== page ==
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Kim Go-eun, actress in Exhuma (Pa-myo)

Mar 27, 2024
  • Source by CINE21
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“I wanted to delve into the hearts of those who have embraced the divine.”

 

 

"In my entire career, I've never seen a score soar like this. It's truly surreal." On the third day of its release, the film's box office exceeded 1million, and the next day it surpassed 2million.(As of March 24, 10 million breakthrough - Editor's note) Kim Go-eun, an actress with over 10 films under her belt in her 11th year since her debut with Eungyo (2012), expressed her amazement at the unprecedented success of Exhuma (Pa-myo) at the beginning of the interview. Among young actresses of her generation, she stands out with the most striking expressiveness. In this latest work, she took on the role of a shaman, Hwa-rim. We could not find any trace of characters from her previous works such as the cute girl scrunching up her nose from Guardian: The Lonely and Great God, the first daughter of a poor family from Little Women, or an intelligence agent for the independence army in Hero. Instead, we encountered only the shaman wholeheartedly embraced the divine. We had the opportunity to meet her in person and delve into every aspect of the film Exhuma and her portrayal of Hwa-rim. 

 


 
KIM Go-eun

 

 

-Amidst the success, there is particularly intense interest in the relationship between Hwa-rim and Bong-gil (played by Lee Do-hyun). Was there more to the process of them becoming mentoring relationship in the script?

=Not exactly. According to the explanation provided by the director, Bong-gil, who used to be a college baseball player, came to me to become a shaman. He was suffering from an unspecified illness and sought refuge in the divine. Despite Hwa-rim's empathetic attempt to dissuade him, knowing how arduous the path was, she eventually performed the ritual for him since his determination was so strong. As a result, they developed a mentoring relationship.

 

-It was a topic amidst the film reviews that Hwa-rim, Bong-gil, Sang-deok (played by Choi Min-sik), Yeong-geun (played by Yoo Hae-jin), and other key characters share names with independence activists. The buzz also centers around Hwa-rim’s adoption of the trendy 'spiky bun' hairstyle, donning Converse sneakers, and employing a Marshall speaker during a shamanistic ritual involving animal sacrifice aimed at dispelling evil spirits.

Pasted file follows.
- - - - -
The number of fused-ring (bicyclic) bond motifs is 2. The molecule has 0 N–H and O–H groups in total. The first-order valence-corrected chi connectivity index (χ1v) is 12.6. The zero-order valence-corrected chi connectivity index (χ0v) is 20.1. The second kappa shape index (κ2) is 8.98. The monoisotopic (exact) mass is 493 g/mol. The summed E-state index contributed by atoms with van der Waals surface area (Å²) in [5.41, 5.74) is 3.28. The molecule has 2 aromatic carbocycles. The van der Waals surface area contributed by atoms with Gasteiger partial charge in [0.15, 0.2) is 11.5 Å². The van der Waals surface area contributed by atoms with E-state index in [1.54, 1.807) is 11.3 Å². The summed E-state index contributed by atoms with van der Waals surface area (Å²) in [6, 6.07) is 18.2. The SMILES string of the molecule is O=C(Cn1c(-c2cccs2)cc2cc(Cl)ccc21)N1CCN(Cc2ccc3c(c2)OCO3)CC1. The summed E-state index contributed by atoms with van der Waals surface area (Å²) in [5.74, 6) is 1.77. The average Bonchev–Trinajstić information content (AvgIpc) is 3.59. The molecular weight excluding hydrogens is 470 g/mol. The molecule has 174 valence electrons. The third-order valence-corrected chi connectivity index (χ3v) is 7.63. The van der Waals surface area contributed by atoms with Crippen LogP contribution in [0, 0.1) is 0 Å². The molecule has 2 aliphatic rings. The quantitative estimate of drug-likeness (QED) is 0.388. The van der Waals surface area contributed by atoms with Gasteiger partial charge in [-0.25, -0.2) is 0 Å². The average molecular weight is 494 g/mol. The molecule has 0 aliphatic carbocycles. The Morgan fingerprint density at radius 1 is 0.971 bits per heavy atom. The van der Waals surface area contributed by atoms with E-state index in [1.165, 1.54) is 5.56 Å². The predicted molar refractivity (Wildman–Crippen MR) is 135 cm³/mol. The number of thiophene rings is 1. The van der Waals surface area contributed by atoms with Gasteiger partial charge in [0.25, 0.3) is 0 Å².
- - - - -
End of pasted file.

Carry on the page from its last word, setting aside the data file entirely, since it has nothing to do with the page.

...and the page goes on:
= I was aware that the director chose character names based on independence activists' names as he mentioned it casually while we were during shooting. The idea for the spiky bun hairstyle came from the makeup director. They suggested trying something different from the typical ritual hairstyle, and I liked the idea. I thought Converse sneakers suited well for the dynamic dance of the ritual. While not entirely certain, I've heard that nowadays even shamans wear sneakers during rituals. As for the Marshall speaker... honestly, I didn't know it was there. (laughs)

 

-Let's revisit the beginning of the film when Hwa-rim said, 'I am Korean.' Initially, I dismissed it, thinking it was merely a facet of Hwa-rim's precise character. However, upon viewing the entire film, it became evident that her affirmation of being Korean, the first words of her character, is an act that permeates the film's overarching theme.

=While that scene may have resonated thematically with the audience, for me, it lingers in reality because it was the first scene I shot. Dressing and speaking like Hwa-rim felt awkward, and a notable sense of uncertainty persisted because I hadn't fully immersed myself in the character. I remember preparing for that scene with the thought of unique emotions that might arise when Koreans are mistaken for Japanese. One reason Hwa-rim is proficient in Japanese is that her mentor, who was a shaman had been active in Japan also, and she followed her to Japan from her infancy.

 

-The impressive aspect is the portrayal of Hwa-rim not as an elusive shaman but as a career-oriented individual with pride in her profession and a meticulous approach to self-management, much like a corporate worker.